Patchwork [2/7] support/scripts: add a script to add a new package

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Submitter Yann E. MORIN
Date Sept. 9, 2012, 11:40 p.m.
Message ID <1347234052-10527-3-git-send-email-yann.morin.1998@free.fr>
Download mbox | patch
Permalink /patch/182754/
State Rejected
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Comments

Yann E. MORIN - Sept. 9, 2012, 11:40 p.m.
This script asks a few questions to the user, and creates the skeleton
files (Config.in and package.mk).

Signed-off-by: "Yann E. MORIN" <yann.morin.1998@free.fr>
---
 docs/manual/adding-packages-script.txt |   41 +++++++++
 docs/manual/adding-packages.txt        |    2 +
 support/scripts/pkg-new                |  151 ++++++++++++++++++++++++++++++++
 3 files changed, 194 insertions(+), 0 deletions(-)
 create mode 100644 docs/manual/adding-packages-script.txt
 create mode 100755 support/scripts/pkg-new
Arnout Vandecappelle - Nov. 1, 2012, 2 a.m.
On 09/10/12 01:40, Yann E. MORIN wrote:
> This script asks a few questions to the user, and creates the skeleton
> files (Config.in and package.mk).
>
> Signed-off-by: "Yann E. MORIN"<yann.morin.1998@free.fr>
> ---
>   docs/manual/adding-packages-script.txt |   41 +++++++++
>   docs/manual/adding-packages.txt        |    2 +
>   support/scripts/pkg-new                |  151 ++++++++++++++++++++++++++++++++
>   3 files changed, 194 insertions(+), 0 deletions(-)
>   create mode 100644 docs/manual/adding-packages-script.txt
>   create mode 100755 support/scripts/pkg-new
>
> diff --git a/docs/manual/adding-packages-script.txt b/docs/manual/adding-packages-script.txt
> new file mode 100644
> index 0000000..b19e6ee
> --- /dev/null
> +++ b/docs/manual/adding-packages-script.txt
> @@ -0,0 +1,41 @@
> +Scripted new package
> +--------------------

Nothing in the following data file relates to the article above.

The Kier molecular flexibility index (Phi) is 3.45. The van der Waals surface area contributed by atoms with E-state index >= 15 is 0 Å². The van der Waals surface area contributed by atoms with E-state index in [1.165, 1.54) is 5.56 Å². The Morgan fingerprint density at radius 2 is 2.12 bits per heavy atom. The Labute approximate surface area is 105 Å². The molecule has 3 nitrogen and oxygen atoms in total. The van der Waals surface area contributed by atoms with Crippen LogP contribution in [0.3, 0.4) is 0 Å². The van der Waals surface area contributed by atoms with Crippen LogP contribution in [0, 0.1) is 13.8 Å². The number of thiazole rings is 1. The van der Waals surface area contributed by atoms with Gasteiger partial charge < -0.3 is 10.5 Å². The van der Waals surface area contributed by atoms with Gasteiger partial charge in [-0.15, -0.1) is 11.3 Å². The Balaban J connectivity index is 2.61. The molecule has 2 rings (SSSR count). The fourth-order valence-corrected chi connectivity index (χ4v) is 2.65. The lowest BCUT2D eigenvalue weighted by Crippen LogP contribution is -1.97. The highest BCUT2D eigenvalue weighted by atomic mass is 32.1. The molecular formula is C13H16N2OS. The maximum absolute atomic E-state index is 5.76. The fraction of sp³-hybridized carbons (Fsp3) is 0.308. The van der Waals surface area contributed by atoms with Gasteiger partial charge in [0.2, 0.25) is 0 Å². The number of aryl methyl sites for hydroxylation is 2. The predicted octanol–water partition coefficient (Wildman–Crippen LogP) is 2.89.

> +
> +To help you add your new package, Buildroot offers a script that partially
> +automates the creation of a new package: +support/scripts/pkg-new+.
> +
> +When run, this script asks you a few questions about your package, and
> +creates skeleton files for you, so you only have to fill-in the the values
> +for the different variables.
> +
> +----
> +$ ./support/script/pkg-new
> +Name of the package: libfoo
> +
> +1) none
> +2) multimedia
> +3) java
> +4) x11r7
> +5) games
> +Category of your package: 1

  I would skip this question and always create it in packages/libfoo.  The
subdirectories are rare, we want to get rid of them, and anyway you can
easily move the generated directory to a different place after the fact.

> +
> +1) autotools
> +2) cmake
> +3) generic
> +Build-system your package is using: 1
> +
> +Your package skeleton files have been created; you can now edit these files
> +to complete the creation of the package:
> +  package/libfoo/Config.in
> +  package/libfoo/libfoo.mk
> +
> +Do not forget to also edit 'package/Config.in' to include
> +package/libfoo/Config.in in the correct location.
> +----
> +
> +Then, you just have to edit the two generated files with appropriate values.
> +Refer to the following sections for each type of build-system:
> +
> +* xref:generic-package-tutorial[]
> +* xref:autotools-package-tutorial[]
> +* xref:cmake-package-tutorial[]
> diff --git a/docs/manual/adding-packages.txt b/docs/manual/adding-packages.txt
> index cb75f2d..1aacaa8 100644
> --- a/docs/manual/adding-packages.txt
> +++ b/docs/manual/adding-packages.txt
> @@ -19,4 +19,6 @@ include::adding-packages-handwritten.txt[]
>
>   include::adding-packages-gettext.txt[]
>
> +include::adding-packages-script.txt[]
> +

  I would put this before the rest of adding-packages.